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3.3-2  Statute of Limitation Defense - Occurrence not Discovery

Revised to January 1, 2008

Note:  Use if plaintiff asserts lack of knowledge of cause of action, except if fraudulent concealment is alleged in pleadings, but note that some statutes of limitation, notably, § 52-584, provide that suit must be brought within a period from the acts on which liability is based but within a shorter period from discovery.

The time limit for bringing an action applies even if a plaintiff does not discover that (he/she) has been harmed or does not discover that (he/she) has a claim until the period for bringing a suit has expired.  Under Connecticut law, the time period for bringing suit begins to run from the time of  the act or occurrence, not from the time the party discovers it.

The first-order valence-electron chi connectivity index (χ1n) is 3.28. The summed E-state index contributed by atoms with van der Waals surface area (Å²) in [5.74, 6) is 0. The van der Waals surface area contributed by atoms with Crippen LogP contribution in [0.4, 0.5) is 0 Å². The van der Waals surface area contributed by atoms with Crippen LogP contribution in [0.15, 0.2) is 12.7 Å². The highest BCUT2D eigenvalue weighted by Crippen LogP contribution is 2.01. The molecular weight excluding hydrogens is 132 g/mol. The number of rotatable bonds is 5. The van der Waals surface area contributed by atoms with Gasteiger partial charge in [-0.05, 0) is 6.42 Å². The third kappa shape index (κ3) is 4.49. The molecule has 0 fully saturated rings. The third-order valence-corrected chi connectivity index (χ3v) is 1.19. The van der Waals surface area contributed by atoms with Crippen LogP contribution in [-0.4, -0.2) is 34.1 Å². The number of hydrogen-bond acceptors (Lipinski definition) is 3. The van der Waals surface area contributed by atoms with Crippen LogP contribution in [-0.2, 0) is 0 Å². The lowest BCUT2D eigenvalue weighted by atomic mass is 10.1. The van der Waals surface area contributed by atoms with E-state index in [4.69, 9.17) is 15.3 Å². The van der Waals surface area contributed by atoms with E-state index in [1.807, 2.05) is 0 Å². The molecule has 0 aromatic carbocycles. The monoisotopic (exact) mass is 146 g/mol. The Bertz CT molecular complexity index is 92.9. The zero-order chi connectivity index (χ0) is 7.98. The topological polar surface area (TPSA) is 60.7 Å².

Note:  Adapt or omit this paragraph if a tolling doctrine is invoked.


Grey v. Stamford Health System, Inc., 282 Conn. 745, 750-51 (2007); Witt v. St. Vincent’s Medical Center, 252 Conn. 363, 369 (2000); Fichera v. Mine Hill Corp., 207 Conn. 204, 212 (1988); S.M.S. Textile Mills, Inc. v. Brown, Jacobson, Tillinghast, Lahan & King, P.C., 32 Conn. App. 786, 791, cert. denied, 228 Conn. 903 (1993).


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